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|►||Choosing A Career|
|►||The Importance of Knowing Yourself|
|►||Exploring Education Options|
|►||Looking for Work|
|►||Growing your Career|
|►||Where to find Professional Advice|
Careers rarely develop the way we plan them. Our career path often takes many twists and turns, with particular events, choices and people influencing our direction.
We asked Emily Costello from Forestry Careers Ireland to give some advice for people considering this job:
|Focus on your GIS modules in college, pay attention in the lectures and just keep at it. An understanding of GIS is vital for any job as a forester anyway, whether you like GIS or not! Focus on the other modules too of course. I’m using stuff now that I had forgotten we even covered in college, so even the modules that do not seem important or useful to you are worth paying attention to, they’re there for a reason.|
|►||Guide to Self Assessment|
|►||Agriculture, Horticulture, Forestry & Food|
|►||Animals & Veterinary Science|
|►||Maritime, Fishing & Aquaculture|
|►||Building, Construction & Property|
|►||Chemical, Biomedical & Pharmaceutical Sciences|
|►||Computers & ICT|
|►||Earth Science & Environment|
|►||Electrical & Electronic Engineering|
|►||Mechanical Engineering & Manufacturing|
|►||Physical & Mathematical
|►||Space Science & Technology|
|►||Accountancy & Taxation|
& Public Relations
|►||Banking, Insurance &
|►||Business Organisation &
|►||Clerical & Administration|
|►||Sales, Retail & Purchasing|
|►||Transport & Logistics|
|►||The Irish Education System|
|►||School & College Education|
|►||Government Upskilling Initiatives|
|►||Guide to Studying Abroad|
|►||Studying in the UK|
|►||Studying in Europe|
|►||Studying in the USA|
|►||Studying in Australia or New Zealand|
|St. Angelas College|
|Galway-Mayo Institute of Technology - GMIT|
|Ballyfermot College of Further Education|
|►||The Changing World of Work|
|►||Career Stories from around Ireland|
|►||Types of Employment|
|►||Changing Career Direction|
|►||Starting Your Own Business|
Most occupations in this zone require job specific training (vocational training) related to the occupation (NFQ Levels 5 and 6 or higher), related on-the-job experience, or a relevant professional award.
Previous work-related skills, knowledge, or experience is required for these occupations. For example, several years of full or part-time employment in the area may suffice.
Employees in these occupations usually need one or two years of training involving both on-the-job experience and informal training with experienced workers. A recognised apprenticeship or training program may be associated with these occupations.
Job Zone Examples
These occupations usually involve using communication and organisational skills to coordinate, supervise, manage, or train others to accomplish goals. Examples include restaurant managers, electricians, agricultural technicians, legal secretaries, hairdressers, and web developers.
(thousands per year)*
20 - 50
Last Updated: March, 2017
|* The lower figures typically reflect starting salaries. Higher salaries are awarded to those with greater experience and responsibility. Positions in Dublin sometimes command higher salaries.|
Also included in this category:
|Part time workers:||21%|
|Aged over 55:||16%|
|Male / Female:||44 / 56%|
|With Third Level:||82%|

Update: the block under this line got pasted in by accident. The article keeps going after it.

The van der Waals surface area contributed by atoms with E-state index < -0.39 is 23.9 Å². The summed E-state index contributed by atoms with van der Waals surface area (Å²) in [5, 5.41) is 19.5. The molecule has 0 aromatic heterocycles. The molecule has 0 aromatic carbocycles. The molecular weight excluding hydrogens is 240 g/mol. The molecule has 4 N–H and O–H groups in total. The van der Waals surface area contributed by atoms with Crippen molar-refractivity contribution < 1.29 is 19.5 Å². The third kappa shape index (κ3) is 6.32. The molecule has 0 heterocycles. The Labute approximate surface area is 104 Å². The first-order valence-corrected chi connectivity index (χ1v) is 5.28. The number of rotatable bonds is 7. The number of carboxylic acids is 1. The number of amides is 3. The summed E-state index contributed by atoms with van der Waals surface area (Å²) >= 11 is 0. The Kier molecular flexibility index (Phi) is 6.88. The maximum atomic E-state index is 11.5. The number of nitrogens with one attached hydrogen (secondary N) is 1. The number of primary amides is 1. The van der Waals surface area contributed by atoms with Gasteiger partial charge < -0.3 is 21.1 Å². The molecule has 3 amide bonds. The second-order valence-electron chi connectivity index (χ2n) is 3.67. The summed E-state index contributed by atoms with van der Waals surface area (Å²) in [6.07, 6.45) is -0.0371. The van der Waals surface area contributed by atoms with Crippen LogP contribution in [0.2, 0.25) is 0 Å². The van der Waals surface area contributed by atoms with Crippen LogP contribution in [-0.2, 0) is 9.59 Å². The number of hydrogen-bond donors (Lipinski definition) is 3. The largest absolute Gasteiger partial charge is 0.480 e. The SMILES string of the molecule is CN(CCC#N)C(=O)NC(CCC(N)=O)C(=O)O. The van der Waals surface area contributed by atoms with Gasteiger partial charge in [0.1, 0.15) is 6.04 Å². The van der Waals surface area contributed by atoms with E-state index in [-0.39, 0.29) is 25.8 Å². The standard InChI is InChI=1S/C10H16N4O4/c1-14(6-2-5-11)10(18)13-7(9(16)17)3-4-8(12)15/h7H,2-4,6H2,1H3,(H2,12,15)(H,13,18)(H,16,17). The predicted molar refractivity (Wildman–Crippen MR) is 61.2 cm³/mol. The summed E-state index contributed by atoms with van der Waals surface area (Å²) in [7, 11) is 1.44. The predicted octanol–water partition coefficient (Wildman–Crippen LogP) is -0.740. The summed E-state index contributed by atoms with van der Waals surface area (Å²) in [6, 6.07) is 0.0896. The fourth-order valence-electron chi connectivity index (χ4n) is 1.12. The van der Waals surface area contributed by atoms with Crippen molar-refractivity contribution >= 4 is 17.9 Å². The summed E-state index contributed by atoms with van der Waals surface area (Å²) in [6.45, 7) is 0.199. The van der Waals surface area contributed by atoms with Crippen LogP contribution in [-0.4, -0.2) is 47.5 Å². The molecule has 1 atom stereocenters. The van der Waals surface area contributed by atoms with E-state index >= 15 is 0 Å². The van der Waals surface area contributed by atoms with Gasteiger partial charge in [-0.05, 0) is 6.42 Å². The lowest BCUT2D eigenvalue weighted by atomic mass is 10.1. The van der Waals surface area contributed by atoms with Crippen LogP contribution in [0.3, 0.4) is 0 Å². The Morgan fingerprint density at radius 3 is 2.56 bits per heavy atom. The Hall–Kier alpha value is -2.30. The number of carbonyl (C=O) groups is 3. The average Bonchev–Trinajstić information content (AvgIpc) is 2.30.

Crafts-based 'designer-makers' create products that bring together art, form and functionality for commercial purposes.
Follow the links below to watch videos related to this occupation:
Note: you will be leaving the CareersPortal Site
Search YouTube for Designer / Maker - Craft videos
There are a number of different design areas. These can be grouped in the following way:
In each of these areas designers might work in industry, designing things for mass production, or on small scale projects in workshops, either on their own or with just a few other people (sometimes called designer-craftwork).
Whatever area they work in, all designers go through similar stages in their work. The first stage therefore is to do some research to ascertain what other products are on the market, what are the best materials to use, how much will it cost to make and how easy will it be to produce?
When they have all the information they need, the designer produces a series of drawings and rough sketches to show to the client. If these are accepted, they come up with a finished design and sometimes a working model or prototype. If the designer is working in industry these will be passed onto production staff that use them to make the finished product. Designers working on small scale projects often have to make the finished item themselves.
As a designer, you will need to be artistic and have original ideas. Drawing skills are vital. You will also need an appreciation of colour, shape and form. In many areas of design it is important to have some technical knowledge, for example the properties of the different materials you might use.
Good communication skills are always helpful - designers need to work with clients and other professionals. Self-employed designers will need business skills so that they can do costing and pricing, sales and marketing and book-keeping.
A detailed description of this occupation can be found on a number of online databases. Follow the link(s) below to access this information:
Note: you will be leaving the CareersPortal Site
|Designer/maker - from: GradIreland|
|Organisation:||Design & Craft Council of Ireland|
|Address:||Castle Yard, Kilkenny|
|Tel:||(056) 77 61804|
|Organisation:||Institute of Designers in Ireland|
|Address:||The Digital Hub, Roe Lane, Thomas St., Dublin 8|
|Tel:||(01) 489 3650|